The Court's function at the point of summary judgment is limited to determining whether sufficient evidence has been presented to make the issue of fact a proper question for the fact finder. Id. at 250. The Court does not weigh the evidence or determine the truth of the matter. Id. at 249. Nor does the Court search the record " to establish that it is bereft of a genuine issue of fact." Street v. J.C. Bradford & Co., 886 F.2d 1472, 1479 (6th Cir. 1989). Thus, " the inquiry performed is the threshold inquiry of determining whether there is a need for a trial -- whether, in other words, there are any genuine factual issues that properly can be resolved only by a finder of fact because they may reasonably be resolved in favor of either party." Anderson, 477 U.S. at 250.

II. Discussion

A. Section 1983 Claims

The plaintiff's § 1983 claims against the medics and officers boil down to the defendants' decision to administer a paralytic drug without Mr. Barnwell's consent. The plaintiff asserts several theories of § 1983 liability, including excessive force under the Fourth Amendment, the state-created danger doctrine, and failure to train. In response to the excessive force claim, the defendants argue that their intent in paralyzing Mr. Barnwell was to provide medical care. The defendants state that the officers only " used the force necessary to execute the seizure of Barnwell" and that the amount of force used was " necessary to control [Mr. Barnwell]." The plaintiff, on the other hand, contends that the defendants' actions were punitive in nature.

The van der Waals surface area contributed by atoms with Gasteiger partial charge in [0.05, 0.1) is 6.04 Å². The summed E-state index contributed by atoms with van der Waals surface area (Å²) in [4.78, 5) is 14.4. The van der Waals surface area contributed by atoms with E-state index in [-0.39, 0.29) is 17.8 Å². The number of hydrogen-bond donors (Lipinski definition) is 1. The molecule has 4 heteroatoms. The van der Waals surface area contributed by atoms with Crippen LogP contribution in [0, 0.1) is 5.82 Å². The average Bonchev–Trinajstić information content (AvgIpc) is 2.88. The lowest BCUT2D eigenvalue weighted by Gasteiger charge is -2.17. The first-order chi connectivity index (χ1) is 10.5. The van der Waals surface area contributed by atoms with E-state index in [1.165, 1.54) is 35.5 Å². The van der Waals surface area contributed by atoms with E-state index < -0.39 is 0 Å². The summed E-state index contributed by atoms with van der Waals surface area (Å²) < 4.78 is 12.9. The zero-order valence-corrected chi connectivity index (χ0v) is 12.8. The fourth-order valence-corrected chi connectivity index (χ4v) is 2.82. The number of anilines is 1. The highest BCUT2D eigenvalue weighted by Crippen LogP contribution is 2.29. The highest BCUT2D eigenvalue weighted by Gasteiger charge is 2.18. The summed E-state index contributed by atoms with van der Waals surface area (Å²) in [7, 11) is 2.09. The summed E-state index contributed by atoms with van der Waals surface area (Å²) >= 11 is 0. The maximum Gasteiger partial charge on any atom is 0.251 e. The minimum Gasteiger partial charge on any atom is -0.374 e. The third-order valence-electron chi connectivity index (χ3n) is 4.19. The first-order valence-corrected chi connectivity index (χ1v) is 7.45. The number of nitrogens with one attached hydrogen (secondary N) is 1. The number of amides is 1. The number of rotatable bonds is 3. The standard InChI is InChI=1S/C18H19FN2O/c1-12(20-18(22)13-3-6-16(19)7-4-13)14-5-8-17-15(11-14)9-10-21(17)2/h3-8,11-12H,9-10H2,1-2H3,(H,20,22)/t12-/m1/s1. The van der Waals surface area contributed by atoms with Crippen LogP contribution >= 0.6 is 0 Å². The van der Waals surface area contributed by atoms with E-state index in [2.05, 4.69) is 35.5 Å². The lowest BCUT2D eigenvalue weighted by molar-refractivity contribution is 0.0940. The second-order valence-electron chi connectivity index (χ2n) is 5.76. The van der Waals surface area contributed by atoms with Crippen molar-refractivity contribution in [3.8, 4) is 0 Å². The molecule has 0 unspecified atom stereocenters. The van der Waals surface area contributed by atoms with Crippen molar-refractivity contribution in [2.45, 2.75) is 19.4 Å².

According to Dr. Steven Perlaky's affidavit, submitted by the plaintiff, there is " no rational theory in the health sciences for paralyzing the lungs in [Mr. Barnwell's] situation." [R. 34, Page ID 208]. The defendants, however, argue that they " needed to cause paralysis . . . so that [they] could place a tracheal tube to assist with breathing and heart function." On its face, this argument makes little sense--the defendants appear to be claiming that they paralyzed Mr. Barnwell's functioning lungs so they could insert a tube to help his lungs function. At this stage in the case, the Court has no way of determining whether administering a paralytic to an individual in this type of situation is reasonable, or whether it constitutes excessive force. The medical necessity of such a procedure and the defendants' intent in performing it present material questions of fact central to the plaintiff's case. Summary judgment on the plaintiff's excessive force claim is therefore inappropriate.